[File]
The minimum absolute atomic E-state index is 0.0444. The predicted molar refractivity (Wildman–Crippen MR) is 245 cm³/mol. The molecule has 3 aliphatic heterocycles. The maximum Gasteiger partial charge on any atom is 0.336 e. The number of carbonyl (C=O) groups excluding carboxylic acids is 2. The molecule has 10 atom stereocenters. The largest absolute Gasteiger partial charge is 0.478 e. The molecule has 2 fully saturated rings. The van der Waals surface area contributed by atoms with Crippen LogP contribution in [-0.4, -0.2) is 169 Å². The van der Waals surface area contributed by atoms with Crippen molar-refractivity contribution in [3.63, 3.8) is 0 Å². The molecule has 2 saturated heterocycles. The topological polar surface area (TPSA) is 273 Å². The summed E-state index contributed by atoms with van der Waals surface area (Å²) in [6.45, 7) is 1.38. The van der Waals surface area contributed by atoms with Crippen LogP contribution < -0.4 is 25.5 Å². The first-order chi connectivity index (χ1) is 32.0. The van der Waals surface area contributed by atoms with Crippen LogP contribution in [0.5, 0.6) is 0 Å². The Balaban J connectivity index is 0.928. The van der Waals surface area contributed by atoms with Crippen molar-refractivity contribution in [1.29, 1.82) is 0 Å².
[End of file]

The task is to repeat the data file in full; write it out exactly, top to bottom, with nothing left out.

The minimum absolute atomic E-state index is 0.0444. The predicted molar refractivity (Wildman–Crippen MR) is 245 cm³/mol. The molecule has 3 aliphatic heterocycles. The maximum Gasteiger partial charge on any atom is 0.336 e. The number of carbonyl (C=O) groups excluding carboxylic acids is 2. The molecule has 10 atom stereocenters. The largest absolute Gasteiger partial charge is 0.478 e. The molecule has 2 fully saturated rings. The van der Waals surface area contributed by atoms with Crippen LogP contribution in [-0.4, -0.2) is 169 Å². The van der Waals surface area contributed by atoms with Crippen molar-refractivity contribution in [3.63, 3.8) is 0 Å². The molecule has 2 saturated heterocycles. The topological polar surface area (TPSA) is 273 Å². The summed E-state index contributed by atoms with van der Waals surface area (Å²) in [6.45, 7) is 1.38. The van der Waals surface area contributed by atoms with Crippen LogP contribution < -0.4 is 25.5 Å². The first-order chi connectivity index (χ1) is 32.0. The van der Waals surface area contributed by atoms with Crippen LogP contribution in [0.5, 0.6) is 0 Å². The Balaban J connectivity index is 0.928. The van der Waals surface area contributed by atoms with Crippen molar-refractivity contribution in [1.29, 1.82) is 0 Å².